TPT ‘optimistic’ about SA’s citrus season

TPT ‘optimistic’ about SA’s citrus season

SOUTH AFRICA’s citrus export season is progressing amid COVID-19 challenges according to Transnet Port Terminals (TPT), with new equipment soon to boost operations across the Port Elizabeth, Durban and the Ngqura

TPT has prepared for a 13% increase in citrus volumes this year. The Citrus Growers Association’s (CGA) attributed this year’s growth to new orchards coming into production and good rain across some regions. “We remain confident in servicing industry well despite the impact of the global pandemic. The fruit industry has remained a focus since the beginning of citrus season last month,” said Siyabulela Mhlaluka, General Manager: Sales and New Business Development at TPT. He added that the workforce has worked since the begining of lockdown.

Season preparations require sufficient plug points across all container terminals as well as human capital. “We have made provision for additional plug points to ensure reefer handling, leasing generator packs as back up in some areas of the business,” said Mhlaluka.

Earlier constraints resulted in the container terminals across TPT operating at an average of 75% capacity. The available numbers were impacted by a number of employees with chronic medical conditions, compromised immune systems and those that were 60 years and above, in line with the special measures implemented arising from the government regulations.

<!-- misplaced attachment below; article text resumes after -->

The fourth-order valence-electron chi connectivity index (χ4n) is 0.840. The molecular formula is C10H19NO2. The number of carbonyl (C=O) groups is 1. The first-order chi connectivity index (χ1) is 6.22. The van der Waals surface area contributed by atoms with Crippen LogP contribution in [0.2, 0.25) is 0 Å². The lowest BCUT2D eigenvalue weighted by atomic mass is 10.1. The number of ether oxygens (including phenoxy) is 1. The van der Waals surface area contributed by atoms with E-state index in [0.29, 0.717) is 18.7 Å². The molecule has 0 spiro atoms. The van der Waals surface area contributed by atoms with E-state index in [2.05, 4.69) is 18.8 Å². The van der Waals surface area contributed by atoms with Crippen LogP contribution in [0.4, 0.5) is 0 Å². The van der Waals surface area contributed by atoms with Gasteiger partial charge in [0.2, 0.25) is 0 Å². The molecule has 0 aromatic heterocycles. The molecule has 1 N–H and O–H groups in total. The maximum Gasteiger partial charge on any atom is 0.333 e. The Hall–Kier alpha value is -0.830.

The Port Elizabeth’s two new mobile harbour cranes have been commissioned and handed over to operations. Equally, Durban Container Terminal (DCT) Pier 2 would have taken delivery of 23 of its 45 new straddle carriers from the end of July. “Regular industry engagements and integrated planning leaves us optimistic. The guided levels of operation over Level 5 cannot be isolated. Over a two-month period, the Level 5 lockdown regulations restricted the movement of cargo,” said Mhlaluka, adding that it was now all systems go.

The current R2 billion investments in replacement equipment will see an additional four rubber-tyred gantry cranes for CTCT arriving in November this year. A total of 22 additional straddle carriers will be delivered to DCT Pier 2 in December and two rubber-tyred gantry cranes for DCT Pier 1 in the same period. “We have a robust plan for replacing equipment across our terminals through to 2024 and as we have promised to industry, we are tracking according to plan”.

South Africa ranks 16th in terms of world fruit production; accounting for over 50% of the country’s overall agricultural exports, according to Fruits SA. This is a total contribution of about R43 billion annually to the country’s Gross Domestic Product.